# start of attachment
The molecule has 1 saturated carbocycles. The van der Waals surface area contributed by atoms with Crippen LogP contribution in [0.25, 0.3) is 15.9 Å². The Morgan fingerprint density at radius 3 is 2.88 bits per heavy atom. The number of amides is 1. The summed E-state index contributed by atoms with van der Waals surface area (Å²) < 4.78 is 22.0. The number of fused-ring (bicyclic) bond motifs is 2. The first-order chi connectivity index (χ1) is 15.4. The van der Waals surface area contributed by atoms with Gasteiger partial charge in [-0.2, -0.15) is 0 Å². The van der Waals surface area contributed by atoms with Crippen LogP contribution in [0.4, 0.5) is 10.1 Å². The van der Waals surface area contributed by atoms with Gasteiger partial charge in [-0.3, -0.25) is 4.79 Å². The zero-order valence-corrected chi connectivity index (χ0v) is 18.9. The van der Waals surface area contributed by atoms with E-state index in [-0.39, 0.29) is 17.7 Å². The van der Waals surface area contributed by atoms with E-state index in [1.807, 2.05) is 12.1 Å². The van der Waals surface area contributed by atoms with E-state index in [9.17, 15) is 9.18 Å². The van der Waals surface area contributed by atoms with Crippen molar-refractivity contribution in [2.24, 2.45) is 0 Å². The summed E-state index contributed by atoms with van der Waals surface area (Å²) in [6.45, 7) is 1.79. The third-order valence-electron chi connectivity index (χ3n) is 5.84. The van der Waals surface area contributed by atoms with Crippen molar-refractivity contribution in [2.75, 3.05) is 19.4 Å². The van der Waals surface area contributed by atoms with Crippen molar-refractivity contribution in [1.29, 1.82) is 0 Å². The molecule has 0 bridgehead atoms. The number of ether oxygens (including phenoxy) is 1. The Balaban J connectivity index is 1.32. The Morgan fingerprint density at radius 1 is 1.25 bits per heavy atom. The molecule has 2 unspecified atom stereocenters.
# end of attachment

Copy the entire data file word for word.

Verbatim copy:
The molecule has 1 saturated carbocycles. The van der Waals surface area contributed by atoms with Crippen LogP contribution in [0.25, 0.3) is 15.9 Å². The Morgan fingerprint density at radius 3 is 2.88 bits per heavy atom. The number of amides is 1. The summed E-state index contributed by atoms with van der Waals surface area (Å²) < 4.78 is 22.0. The number of fused-ring (bicyclic) bond motifs is 2. The first-order chi connectivity index (χ1) is 15.4. The van der Waals surface area contributed by atoms with Gasteiger partial charge in [-0.2, -0.15) is 0 Å². The van der Waals surface area contributed by atoms with Crippen LogP contribution in [0.4, 0.5) is 10.1 Å². The van der Waals surface area contributed by atoms with Gasteiger partial charge in [-0.3, -0.25) is 4.79 Å². The zero-order valence-corrected chi connectivity index (χ0v) is 18.9. The van der Waals surface area contributed by atoms with E-state index in [-0.39, 0.29) is 17.7 Å². The van der Waals surface area contributed by atoms with E-state index in [1.807, 2.05) is 12.1 Å². The van der Waals surface area contributed by atoms with E-state index in [9.17, 15) is 9.18 Å². The van der Waals surface area contributed by atoms with Crippen molar-refractivity contribution in [2.24, 2.45) is 0 Å². The summed E-state index contributed by atoms with van der Waals surface area (Å²) in [6.45, 7) is 1.79. The third-order valence-electron chi connectivity index (χ3n) is 5.84. The van der Waals surface area contributed by atoms with Crippen molar-refractivity contribution in [2.75, 3.05) is 19.4 Å². The van der Waals surface area contributed by atoms with Crippen molar-refractivity contribution in [1.29, 1.82) is 0 Å². The molecule has 0 bridgehead atoms. The number of ether oxygens (including phenoxy) is 1. The Balaban J connectivity index is 1.32. The Morgan fingerprint density at radius 1 is 1.25 bits per heavy atom. The molecule has 2 unspecified atom stereocenters.